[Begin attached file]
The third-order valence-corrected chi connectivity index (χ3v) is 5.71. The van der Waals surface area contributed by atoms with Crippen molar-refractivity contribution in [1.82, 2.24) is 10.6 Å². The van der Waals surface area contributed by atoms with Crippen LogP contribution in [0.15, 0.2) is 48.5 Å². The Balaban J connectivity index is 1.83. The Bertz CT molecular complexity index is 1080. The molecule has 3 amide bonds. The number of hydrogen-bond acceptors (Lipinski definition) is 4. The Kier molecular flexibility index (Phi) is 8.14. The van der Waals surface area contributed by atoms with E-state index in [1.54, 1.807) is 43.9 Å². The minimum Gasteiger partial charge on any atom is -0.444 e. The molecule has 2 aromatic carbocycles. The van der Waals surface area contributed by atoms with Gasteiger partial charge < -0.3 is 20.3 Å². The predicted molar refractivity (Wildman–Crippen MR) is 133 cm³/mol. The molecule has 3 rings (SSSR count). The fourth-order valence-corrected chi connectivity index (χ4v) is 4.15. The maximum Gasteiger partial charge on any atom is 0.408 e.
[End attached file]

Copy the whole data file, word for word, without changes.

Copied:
The third-order valence-corrected chi connectivity index (χ3v) is 5.71. The van der Waals surface area contributed by atoms with Crippen molar-refractivity contribution in [1.82, 2.24) is 10.6 Å². The van der Waals surface area contributed by atoms with Crippen LogP contribution in [0.15, 0.2) is 48.5 Å². The Balaban J connectivity index is 1.83. The Bertz CT molecular complexity index is 1080. The molecule has 3 amide bonds. The number of hydrogen-bond acceptors (Lipinski definition) is 4. The Kier molecular flexibility index (Phi) is 8.14. The van der Waals surface area contributed by atoms with E-state index in [1.54, 1.807) is 43.9 Å². The minimum Gasteiger partial charge on any atom is -0.444 e. The molecule has 2 aromatic carbocycles. The van der Waals surface area contributed by atoms with Gasteiger partial charge < -0.3 is 20.3 Å². The predicted molar refractivity (Wildman–Crippen MR) is 133 cm³/mol. The molecule has 3 rings (SSSR count). The fourth-order valence-corrected chi connectivity index (χ4v) is 4.15. The maximum Gasteiger partial charge on any atom is 0.408 e.